“It is a curious situation that the sea, from which life first arose should now be threatened by the activities of one form of that life. But the sea, though changed in a sinister way, will continue to exist; the threat is rather to life itself.”Rachel Carson, (1907-1964) The Sea Around Us, 1951
As the world looks towards the ending of the current Covid-19 scourge – and like everyone else on the planet we hope it’s soon and permanent – Waterfront Charters would like people to focus on another scourge: one that is growing in size and destructive capacity every year and yet does not get nearly enough in the way of official focus and attention. It’s one of our major bugbears in the tourism industry, and at Waterfront Charters we make no apology for banging the drum continually. The aim of our vitriol is plastic pollution, and believe us, it’s an incredibly serious problem. Our oceans are vast, and yet as we progress into the 21st century there is no part of those teeming waters, calm bays and iced-over areas that is not polluted. When atomic submarines drift beneath the Arctic icecap and report sightings of plastic bottles lying on the ocean floor, you know we have a problem.
It’s not a dilemma that only exists at sea, of course. Every piece of plastic that ends up polluting our oceans is manufactured on land; each piece serving or having served a limited purpose. And that’s the problem. Plastic doesn’t vanish after it has served its purpose; it is virtually indestructible and so it gets…thrown away. Millions upon millions of single-use plastic items get tossed indiscriminately into waste areas (if the disposers are somewhat ethical) or into the environment (if the disposers are lazy or uncaring), and most of this enormous tonnage of plastic ends up polluting landfills, rivers, roadways – you name it. Scan any section of human inhabited environment and you’ll find plastic. Lots of it. Come rain, and it washes into rivers; rivers, being rivers, head for the nearest ocean and the tons of waste get dragged along and head out to sea. 8.8 million metric tons a year into the oceans is a conservative estimate, with Asia heading the list of indiscriminate dumpers. China alone is responsible for 2.4 million tons a year – and those figures are rising rapidly. Around four fifths of oceanic debris is from rubbish blown onto the water from landfills and urban runoff.
It’s just not sustainable. With viruses our brilliant scientists can develop vaccines and medication. Billions of dollars are poured into medical research each year; obviously there is an upside to this expenditure – the developers of ground-breaking medication will see profits that defy description. Think Viagra. But when it comes to plastic pollution, the profits are minimal. Recycling is a sensible resource, but it is costly and profit margins are minimal. Easier just to throw it away and make a new packet…a 1994 study of the seabed using trawl nets in the North-Western Mediterranean around the coasts of Spain, France, and Italy reported mean concentrations of debris of 1,935 items per square kilometre. Plastic debris accounted for 77%, of which 93% was plastic bags. That was 26 years ago; the mind boggles as to what conditions are like today. The effect on sea life beggars description. How do you count the number of creatures that are killed off each year by pollution? The same source that gave us the above figures estimates that 100 000 sea turtles are killed each year; they extrapolate and thumb suck the rather vague ‘millions of other sea creatures die each year.’ No kidding.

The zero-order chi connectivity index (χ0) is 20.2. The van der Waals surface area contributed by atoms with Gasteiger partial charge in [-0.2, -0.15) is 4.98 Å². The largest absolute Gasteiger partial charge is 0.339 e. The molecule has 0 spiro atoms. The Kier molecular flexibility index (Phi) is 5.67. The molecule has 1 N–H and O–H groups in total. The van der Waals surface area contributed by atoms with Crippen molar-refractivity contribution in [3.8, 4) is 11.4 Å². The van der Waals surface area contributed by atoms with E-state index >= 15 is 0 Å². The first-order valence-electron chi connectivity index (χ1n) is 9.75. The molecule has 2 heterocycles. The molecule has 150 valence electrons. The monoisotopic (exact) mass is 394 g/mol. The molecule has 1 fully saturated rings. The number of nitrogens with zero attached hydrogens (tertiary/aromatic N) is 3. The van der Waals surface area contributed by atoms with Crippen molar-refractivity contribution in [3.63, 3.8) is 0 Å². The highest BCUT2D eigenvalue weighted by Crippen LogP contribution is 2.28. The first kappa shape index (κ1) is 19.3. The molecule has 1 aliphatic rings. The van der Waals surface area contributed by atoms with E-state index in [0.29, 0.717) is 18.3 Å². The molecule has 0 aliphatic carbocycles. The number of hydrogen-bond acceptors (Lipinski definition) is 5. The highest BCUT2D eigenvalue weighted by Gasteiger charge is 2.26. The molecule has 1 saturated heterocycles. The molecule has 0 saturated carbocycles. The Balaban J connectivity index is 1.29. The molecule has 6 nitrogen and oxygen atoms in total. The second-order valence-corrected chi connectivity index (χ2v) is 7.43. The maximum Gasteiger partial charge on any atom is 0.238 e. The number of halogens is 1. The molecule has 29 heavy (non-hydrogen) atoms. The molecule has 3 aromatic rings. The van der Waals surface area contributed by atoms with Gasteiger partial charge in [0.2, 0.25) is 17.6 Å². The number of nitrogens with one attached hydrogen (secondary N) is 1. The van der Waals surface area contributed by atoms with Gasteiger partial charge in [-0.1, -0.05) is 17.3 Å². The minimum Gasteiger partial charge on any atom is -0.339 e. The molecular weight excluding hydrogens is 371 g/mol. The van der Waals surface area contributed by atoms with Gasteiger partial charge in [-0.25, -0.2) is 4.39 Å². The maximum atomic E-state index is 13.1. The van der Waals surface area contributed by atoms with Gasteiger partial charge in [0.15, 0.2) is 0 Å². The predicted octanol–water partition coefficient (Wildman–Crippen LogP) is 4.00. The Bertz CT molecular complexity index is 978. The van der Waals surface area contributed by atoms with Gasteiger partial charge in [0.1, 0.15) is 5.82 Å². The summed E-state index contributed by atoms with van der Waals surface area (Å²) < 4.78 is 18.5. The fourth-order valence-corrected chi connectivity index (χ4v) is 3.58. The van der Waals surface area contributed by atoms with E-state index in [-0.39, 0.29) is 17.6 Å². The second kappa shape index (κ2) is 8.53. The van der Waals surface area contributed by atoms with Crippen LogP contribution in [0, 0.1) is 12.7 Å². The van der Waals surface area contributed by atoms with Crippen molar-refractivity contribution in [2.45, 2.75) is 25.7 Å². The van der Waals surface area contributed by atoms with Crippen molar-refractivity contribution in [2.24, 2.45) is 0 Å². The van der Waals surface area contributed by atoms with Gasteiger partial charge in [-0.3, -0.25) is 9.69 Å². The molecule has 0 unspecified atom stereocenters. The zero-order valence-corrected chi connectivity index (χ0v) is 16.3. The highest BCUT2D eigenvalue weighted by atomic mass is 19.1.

Fortunately, among the millions of people who wear (plastic) blinkers, there are movements and organisations that take this problem seriously. We are into July, so it’s a good idea to sing the praises of the ‘Plastic Free July’ organisation. They claim that their movement has inspired over 250 million people in 177 countries, which is fantastic. Just another six billion people to go, and the earth can start celebrating. That may sound cynical, but it isn’t: it’s pragmatic. If we can get 55 million South Africans on board, it’s a huge step forward. According to the Plastic Free July website, Plastic Free July is a global movement that helps millions of people be part of the solution to plastic pollution – so that we can have cleaner streets, oceans and beautiful communities. They challenge each and every one of us to get involved, and they provide resources and ideas to help in the process. Waterfront Charters sincerely urges all our guests to get involved: check out https://www.plasticfreejuly.org/ and join the challenge. But don’t limit it to July: this is an ongoing problem that will need a global change of perspective and ongoing effort to remedy.
Our oceans are precious, as is each and every occupant from tiny shrimps to massive whales. The Atlantic ocean is where we at Waterfront Charters work, where we play and where we try to educate every person who enjoys a cruise on one of our vessels to become part of the solution. With the advent of Level Two in the lockdown process we will continue with that mission; the magnificence of the ocean makes our point very clear! Join us soon.